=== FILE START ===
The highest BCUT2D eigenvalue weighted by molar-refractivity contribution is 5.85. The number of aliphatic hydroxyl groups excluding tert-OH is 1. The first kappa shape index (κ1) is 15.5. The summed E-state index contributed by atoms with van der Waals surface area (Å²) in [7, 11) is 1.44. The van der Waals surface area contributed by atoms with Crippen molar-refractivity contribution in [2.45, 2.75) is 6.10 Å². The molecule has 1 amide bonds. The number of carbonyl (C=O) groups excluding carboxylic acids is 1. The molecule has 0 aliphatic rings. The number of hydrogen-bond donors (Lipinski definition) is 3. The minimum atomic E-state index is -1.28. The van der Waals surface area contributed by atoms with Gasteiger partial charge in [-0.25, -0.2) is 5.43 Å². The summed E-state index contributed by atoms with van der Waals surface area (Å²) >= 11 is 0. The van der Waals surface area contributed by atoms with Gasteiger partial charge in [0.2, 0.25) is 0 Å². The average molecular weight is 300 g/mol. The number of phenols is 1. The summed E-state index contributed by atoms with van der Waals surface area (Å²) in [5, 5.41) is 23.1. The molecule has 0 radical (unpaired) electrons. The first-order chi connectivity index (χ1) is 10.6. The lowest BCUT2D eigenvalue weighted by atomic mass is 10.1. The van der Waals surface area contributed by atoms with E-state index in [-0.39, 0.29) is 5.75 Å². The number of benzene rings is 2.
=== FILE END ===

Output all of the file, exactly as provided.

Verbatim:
The highest BCUT2D eigenvalue weighted by molar-refractivity contribution is 5.85. The number of aliphatic hydroxyl groups excluding tert-OH is 1. The first kappa shape index (κ1) is 15.5. The summed E-state index contributed by atoms with van der Waals surface area (Å²) in [7, 11) is 1.44. The van der Waals surface area contributed by atoms with Crippen molar-refractivity contribution in [2.45, 2.75) is 6.10 Å². The molecule has 1 amide bonds. The number of carbonyl (C=O) groups excluding carboxylic acids is 1. The molecule has 0 aliphatic rings. The number of hydrogen-bond donors (Lipinski definition) is 3. The minimum atomic E-state index is -1.28. The van der Waals surface area contributed by atoms with Gasteiger partial charge in [-0.25, -0.2) is 5.43 Å². The summed E-state index contributed by atoms with van der Waals surface area (Å²) >= 11 is 0. The van der Waals surface area contributed by atoms with Gasteiger partial charge in [0.2, 0.25) is 0 Å². The average molecular weight is 300 g/mol. The number of phenols is 1. The summed E-state index contributed by atoms with van der Waals surface area (Å²) in [5, 5.41) is 23.1. The molecule has 0 radical (unpaired) electrons. The first-order chi connectivity index (χ1) is 10.6. The lowest BCUT2D eigenvalue weighted by atomic mass is 10.1. The van der Waals surface area contributed by atoms with E-state index in [-0.39, 0.29) is 5.75 Å². The number of benzene rings is 2.